Welcome to your first day of class! This semester’s course load includes: Intro to Budgeting, Tax Relief for Beginners, and Applied Economics 101.
But unlike your actual college courses, there will be no final exam.
These personal finance tips are for educational purposes only! So, open your textbooks to page one, break out that brand new set of multi-colored highlighters, and let’s begin.
Class is in session.
#1 Set A Reasonable Budget
Think of your financial budget like a course syllabus. Your professor spends hours arranging each week’s lessons and assignments to give you a general roadmap of the semester. Does the course always go according to plan? Of course not.
But would you be totally lost without a syllabus (or budget—catch the analogy yet?)?
Unanticipated expenses will always come up, the same way that your prof might schedule a last-minute midterm review session or assign additional reading. But you can always prepare for the anticipated expenses (and assignments) with a thorough but flexible budget.
At the beginning of each semester or quarter, use your planner or online calendar app to make your own financial “syllabus:”
- Mark the days when your rent, utilities, cell phone bill, and other necessary expenses are due (with several underlines and many exclamation points). Create your monthly budget keeping these numbers in mind.
- Make a note of any trips you’re planning—whether that’s an away game weekend trip, club retreat, Spring Break vacation, or flight home to visit family. These major expenses might shape the rest of your spending for the semester.
- Think about the months when you’ll be spending more and adjust your budget accordingly. This could include buying books and supplies at the start of the term, Halloween costumes and parties, or holiday gifts.
Create a financial plan that reflects each month’s needs rather than trying to hold yourself to an average monthly budget that doesn’t really work for you.
#2 Post-Secondary Tax Relief Assistance
As you prepare for each new semester, you’re bombarded with a long list of necessary fees and expenses like tuition, textbooks, school supplies, and more. Sure, you can use textbook rental services and buy affordable notebooks like the Jottbook A4, but these often aren’t enough to give you the financial relief you need.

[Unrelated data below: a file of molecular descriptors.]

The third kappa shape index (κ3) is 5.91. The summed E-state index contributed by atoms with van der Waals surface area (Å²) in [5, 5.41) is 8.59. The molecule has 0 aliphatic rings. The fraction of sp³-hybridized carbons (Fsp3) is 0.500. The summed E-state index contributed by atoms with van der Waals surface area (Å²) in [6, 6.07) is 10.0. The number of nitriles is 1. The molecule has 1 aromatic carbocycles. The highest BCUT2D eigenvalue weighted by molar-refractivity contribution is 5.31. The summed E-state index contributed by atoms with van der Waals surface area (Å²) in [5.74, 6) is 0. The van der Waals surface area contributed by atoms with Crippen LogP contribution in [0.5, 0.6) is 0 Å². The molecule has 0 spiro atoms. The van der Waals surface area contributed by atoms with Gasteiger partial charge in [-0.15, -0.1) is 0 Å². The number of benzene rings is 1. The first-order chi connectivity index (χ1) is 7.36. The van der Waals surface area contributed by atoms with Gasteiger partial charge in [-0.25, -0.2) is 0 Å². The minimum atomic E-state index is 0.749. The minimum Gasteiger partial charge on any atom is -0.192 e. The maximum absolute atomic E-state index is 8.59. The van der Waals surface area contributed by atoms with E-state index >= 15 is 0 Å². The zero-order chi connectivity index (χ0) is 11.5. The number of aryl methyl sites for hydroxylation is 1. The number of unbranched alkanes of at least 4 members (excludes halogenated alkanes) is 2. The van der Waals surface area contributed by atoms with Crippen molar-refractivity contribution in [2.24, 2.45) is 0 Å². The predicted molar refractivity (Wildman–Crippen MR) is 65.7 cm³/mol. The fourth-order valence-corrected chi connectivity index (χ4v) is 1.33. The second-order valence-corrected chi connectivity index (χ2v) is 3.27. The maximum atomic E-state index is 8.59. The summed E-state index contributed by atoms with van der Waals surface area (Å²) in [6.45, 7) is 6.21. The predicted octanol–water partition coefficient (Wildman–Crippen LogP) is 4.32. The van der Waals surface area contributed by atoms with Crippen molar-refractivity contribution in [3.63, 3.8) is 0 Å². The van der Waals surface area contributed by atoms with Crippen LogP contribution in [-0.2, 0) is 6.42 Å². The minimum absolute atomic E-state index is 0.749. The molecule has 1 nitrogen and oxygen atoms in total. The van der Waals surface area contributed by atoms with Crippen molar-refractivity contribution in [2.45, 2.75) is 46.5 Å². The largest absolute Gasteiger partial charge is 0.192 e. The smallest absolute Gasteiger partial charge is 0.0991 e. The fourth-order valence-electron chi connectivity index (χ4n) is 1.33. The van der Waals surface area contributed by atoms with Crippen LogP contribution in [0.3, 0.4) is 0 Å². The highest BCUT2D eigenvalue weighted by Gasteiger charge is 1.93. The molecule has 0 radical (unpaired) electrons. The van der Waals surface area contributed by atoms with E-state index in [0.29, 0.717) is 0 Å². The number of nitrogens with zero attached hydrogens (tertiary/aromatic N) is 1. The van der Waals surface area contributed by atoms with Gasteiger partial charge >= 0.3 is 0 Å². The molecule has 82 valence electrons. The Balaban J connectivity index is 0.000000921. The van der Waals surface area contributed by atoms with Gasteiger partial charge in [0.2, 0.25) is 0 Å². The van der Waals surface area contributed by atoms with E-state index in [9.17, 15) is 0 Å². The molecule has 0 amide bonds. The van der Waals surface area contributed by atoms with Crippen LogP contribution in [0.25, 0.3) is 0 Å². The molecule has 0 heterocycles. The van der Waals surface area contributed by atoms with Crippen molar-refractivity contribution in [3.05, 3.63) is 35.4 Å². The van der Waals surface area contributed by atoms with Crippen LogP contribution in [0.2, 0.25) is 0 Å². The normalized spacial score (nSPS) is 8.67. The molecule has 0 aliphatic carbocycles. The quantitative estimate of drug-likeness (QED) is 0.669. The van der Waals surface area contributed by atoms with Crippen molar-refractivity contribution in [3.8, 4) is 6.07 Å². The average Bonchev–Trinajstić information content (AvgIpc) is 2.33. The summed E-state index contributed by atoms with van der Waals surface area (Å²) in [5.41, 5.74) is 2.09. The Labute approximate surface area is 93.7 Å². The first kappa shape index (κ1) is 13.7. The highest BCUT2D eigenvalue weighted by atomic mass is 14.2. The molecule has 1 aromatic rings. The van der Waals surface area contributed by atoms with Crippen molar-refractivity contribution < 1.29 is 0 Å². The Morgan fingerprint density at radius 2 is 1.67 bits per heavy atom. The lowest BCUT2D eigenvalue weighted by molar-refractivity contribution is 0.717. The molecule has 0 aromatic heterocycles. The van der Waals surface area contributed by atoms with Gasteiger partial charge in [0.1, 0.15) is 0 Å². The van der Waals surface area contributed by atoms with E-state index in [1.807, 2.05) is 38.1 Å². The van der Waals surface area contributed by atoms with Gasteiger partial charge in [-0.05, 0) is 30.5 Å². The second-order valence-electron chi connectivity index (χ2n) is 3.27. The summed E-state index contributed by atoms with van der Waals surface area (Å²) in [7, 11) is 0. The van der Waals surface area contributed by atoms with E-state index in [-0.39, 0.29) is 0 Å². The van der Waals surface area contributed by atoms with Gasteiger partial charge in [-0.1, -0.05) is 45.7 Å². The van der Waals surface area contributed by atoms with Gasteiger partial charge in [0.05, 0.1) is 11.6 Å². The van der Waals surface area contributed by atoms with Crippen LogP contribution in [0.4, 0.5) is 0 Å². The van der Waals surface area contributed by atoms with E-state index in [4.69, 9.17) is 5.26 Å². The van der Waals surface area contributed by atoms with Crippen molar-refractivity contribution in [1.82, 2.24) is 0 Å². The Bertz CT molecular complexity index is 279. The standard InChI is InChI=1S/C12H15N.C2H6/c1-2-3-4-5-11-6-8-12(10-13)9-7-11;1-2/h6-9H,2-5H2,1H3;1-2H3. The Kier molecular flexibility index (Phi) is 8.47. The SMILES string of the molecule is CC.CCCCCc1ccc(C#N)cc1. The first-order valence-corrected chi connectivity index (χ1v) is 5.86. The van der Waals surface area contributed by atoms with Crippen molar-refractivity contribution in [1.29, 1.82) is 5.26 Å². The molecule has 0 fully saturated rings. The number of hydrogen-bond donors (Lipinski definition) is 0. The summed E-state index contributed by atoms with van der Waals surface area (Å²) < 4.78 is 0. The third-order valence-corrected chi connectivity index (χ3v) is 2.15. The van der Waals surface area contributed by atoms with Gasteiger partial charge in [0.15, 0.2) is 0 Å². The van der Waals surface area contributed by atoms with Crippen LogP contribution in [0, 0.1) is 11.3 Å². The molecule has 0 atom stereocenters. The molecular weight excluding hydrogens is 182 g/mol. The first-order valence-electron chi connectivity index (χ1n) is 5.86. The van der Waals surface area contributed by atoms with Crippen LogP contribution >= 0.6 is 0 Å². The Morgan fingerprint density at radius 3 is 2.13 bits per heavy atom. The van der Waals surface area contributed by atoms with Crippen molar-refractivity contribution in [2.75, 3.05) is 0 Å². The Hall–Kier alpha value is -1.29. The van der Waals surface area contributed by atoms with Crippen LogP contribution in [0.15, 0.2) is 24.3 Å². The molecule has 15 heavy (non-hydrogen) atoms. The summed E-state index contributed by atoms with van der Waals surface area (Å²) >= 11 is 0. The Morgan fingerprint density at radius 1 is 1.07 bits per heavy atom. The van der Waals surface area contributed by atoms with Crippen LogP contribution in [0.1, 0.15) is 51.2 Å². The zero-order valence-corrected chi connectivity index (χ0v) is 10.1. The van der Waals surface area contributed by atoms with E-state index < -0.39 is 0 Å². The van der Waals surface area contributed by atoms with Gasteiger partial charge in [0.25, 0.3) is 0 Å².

Surprisingly, this might be the first (and only) time the IRS is truly in your corner.
If you’re struggling to keep up with these various expenses, you may be eligible for Form 8863 education credits to offset the rising costs of higher education.
#3 Tackle Student Loan Debt Headfirst
Whether your college’s football team is a Division 1 Rose Bowl-winning lineup or a couple of scrappy yet underprepared Division 3 walk-ons, there’s something to be said for being on the offense with your student loans.
As team captain, it’s time to solidify your next play:
- If you can swing it, make interest-only student loan payments while in school. The longer you take to repay your loan, the more money you’ll end up owing overall. It won’t feel good in the moment, but your newly graduated self will owe you big time.
- In the six months after graduation, you won’t be required to make any monthly payments. Use your grace period wisely. Study up on the available options, including fixed vs. variable-rate plans and your anticipated repayment timeline. Consider making higher-than-minimum payments to avoid accruing as much interest.
Final Personal Finance Exam: TBD
Even the best-laid plans are subject to change. Of course, the intention is always to finish your essay the day before it’s due rather than the morning of, but is that always a reality?
No one ever means to spend $100 on Domino’s at two in the morning, and yet…
These things happen. Account for those late-night pizza-and-Red-Bull-fueled study sessions ahead of time, so you always have enough in your checking account when you need it.